Last Wednesday I spent a fun evening with Silver Lining chorus in Coventry. It was the last session of a learn-to-sing course they’ve been running over the last few weeks, which has been both successful and popular. My session was intended as a transition from the course into the new repertoire the chorus would be starting with the participants who chose to stay on, and involved teaching a short version of my arrangement of Mamma Mia preparatory to the chorus learning the full version.
Now the challenge we set ourselves was not merely to learn all four parts of a song in a single evening, but for all singers to learn all four parts. This is possibly not as insane as it may sound, since I had originally written the arrangement for a workshop Magenta ran on the same lines, so I had designed the parts to be easily learnable. (One thing that really keeps you honest as an arranger is when you know you’ll have to teach everything you write down.) Still, it was a reasonably challenging task for singers who are accustomed to singing a single part, and learning that from a recording at their leisure. There were some who really didn’t believe we would make it!
In fact, the singers did a fabulous job. The warm-up finished around 7.55, and we had the top three parts working as a trio by 8.30, with each third of the chorus taking each part in turn. We had it working in four parts and off the sheet music by 9.10, and so had twenty minutes to spend on visual performance before a 9.30 finish.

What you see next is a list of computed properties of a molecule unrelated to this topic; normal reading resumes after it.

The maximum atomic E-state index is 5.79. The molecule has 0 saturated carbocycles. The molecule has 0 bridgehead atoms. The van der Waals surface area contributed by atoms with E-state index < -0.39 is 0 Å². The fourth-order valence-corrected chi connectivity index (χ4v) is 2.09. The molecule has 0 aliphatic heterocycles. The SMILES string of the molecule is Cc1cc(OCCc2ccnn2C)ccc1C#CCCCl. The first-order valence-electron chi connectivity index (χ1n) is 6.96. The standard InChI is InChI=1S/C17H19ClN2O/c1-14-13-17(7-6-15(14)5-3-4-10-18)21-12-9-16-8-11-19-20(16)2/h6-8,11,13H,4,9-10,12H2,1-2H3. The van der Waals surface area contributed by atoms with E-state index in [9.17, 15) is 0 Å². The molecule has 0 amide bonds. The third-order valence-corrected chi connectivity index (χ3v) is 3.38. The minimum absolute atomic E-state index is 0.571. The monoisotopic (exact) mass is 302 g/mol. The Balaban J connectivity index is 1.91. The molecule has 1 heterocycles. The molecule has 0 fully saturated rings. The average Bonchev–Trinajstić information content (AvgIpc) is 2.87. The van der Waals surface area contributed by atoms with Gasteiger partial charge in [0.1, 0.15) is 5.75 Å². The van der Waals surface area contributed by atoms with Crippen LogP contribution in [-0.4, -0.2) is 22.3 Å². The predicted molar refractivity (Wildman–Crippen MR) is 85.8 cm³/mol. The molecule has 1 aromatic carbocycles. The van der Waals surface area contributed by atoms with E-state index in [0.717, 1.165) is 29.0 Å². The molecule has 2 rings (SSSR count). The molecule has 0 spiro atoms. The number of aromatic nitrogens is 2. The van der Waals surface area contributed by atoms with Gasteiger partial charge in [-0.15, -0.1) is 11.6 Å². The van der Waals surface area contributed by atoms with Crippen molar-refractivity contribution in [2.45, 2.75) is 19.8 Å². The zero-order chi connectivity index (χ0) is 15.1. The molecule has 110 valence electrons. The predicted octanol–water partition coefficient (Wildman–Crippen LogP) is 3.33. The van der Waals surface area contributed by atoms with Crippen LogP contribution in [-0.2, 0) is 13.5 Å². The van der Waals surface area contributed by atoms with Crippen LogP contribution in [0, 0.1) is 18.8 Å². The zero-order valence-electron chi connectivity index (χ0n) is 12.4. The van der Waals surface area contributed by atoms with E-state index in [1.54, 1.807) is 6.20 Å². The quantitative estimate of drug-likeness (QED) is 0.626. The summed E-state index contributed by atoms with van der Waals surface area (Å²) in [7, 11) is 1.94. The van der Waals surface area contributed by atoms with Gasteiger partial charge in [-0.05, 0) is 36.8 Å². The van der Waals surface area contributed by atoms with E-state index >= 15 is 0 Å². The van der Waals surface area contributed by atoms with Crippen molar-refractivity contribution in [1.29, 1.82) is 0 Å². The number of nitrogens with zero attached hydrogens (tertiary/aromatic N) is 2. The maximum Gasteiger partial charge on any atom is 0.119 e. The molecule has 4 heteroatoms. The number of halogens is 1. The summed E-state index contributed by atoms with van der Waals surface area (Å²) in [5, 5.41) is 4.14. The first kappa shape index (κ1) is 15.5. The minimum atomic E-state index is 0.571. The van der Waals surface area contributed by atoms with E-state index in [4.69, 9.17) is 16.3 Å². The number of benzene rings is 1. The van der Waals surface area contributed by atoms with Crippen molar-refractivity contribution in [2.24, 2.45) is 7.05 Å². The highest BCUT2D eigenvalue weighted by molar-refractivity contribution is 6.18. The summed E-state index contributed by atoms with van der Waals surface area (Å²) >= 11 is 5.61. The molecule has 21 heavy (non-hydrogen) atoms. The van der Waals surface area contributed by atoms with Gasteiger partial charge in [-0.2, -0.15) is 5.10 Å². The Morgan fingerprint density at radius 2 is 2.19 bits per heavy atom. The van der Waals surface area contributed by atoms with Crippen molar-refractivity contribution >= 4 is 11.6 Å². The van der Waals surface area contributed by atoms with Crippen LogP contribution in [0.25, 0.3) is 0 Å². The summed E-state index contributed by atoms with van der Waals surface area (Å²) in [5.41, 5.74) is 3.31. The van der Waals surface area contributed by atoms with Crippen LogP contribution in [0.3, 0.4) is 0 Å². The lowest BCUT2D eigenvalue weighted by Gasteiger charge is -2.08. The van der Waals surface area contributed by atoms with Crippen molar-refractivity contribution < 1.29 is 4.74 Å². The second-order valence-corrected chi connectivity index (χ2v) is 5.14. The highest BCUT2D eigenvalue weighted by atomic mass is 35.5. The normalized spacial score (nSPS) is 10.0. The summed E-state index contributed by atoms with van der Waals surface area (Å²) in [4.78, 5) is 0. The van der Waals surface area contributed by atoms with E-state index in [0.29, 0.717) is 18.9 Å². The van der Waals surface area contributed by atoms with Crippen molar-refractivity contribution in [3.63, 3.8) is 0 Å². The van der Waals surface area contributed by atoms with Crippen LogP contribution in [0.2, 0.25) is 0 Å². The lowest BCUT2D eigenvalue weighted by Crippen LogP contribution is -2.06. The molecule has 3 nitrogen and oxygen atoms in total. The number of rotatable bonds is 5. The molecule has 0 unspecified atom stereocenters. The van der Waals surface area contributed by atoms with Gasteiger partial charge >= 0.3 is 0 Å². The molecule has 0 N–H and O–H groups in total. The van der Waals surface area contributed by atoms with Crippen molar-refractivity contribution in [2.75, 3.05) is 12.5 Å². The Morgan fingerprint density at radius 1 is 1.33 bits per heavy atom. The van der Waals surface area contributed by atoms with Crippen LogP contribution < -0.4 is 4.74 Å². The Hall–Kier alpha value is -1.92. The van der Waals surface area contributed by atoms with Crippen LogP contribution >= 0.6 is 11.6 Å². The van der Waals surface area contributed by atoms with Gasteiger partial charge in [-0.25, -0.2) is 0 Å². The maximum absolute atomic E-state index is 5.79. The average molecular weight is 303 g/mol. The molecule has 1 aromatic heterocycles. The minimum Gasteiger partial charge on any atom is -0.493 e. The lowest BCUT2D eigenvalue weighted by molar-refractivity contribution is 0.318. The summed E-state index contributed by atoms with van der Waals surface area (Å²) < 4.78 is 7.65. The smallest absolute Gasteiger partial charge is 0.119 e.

Thinking about it on the way home, I came to the conclusion that the learning was so quick because of the pace of the session. There was very little white space, not least because I was constantly aware of the singers’ desire to sing what they had just learned again before they had a chance to forget it. I think this facilitated quick learning in several ways:
- At a simple level, we wasted very little time in chit-chat, so we maximised the time spent learning.
- A sprightly pace encouraged alertness, so that the quality of attention people were using to learn was high.
- Spending more time singing than talking allowed us all to get thoroughly into the musical parts of the brain.
The last one is – to me – the most interesting. Anyone who knows me will know that I like to take a reasonably high energy approach to rehearsing, but the experience with Silver Lining suggests that the energy is only part of the story when it comes to effective learning. Rather, the common injunction to minimise talking in rehearsal isn’t just about efficiency of time use, but also about efficiency of brain use. Talking pulls us out of the musical bits of the brain, whereas singing pulls us into them.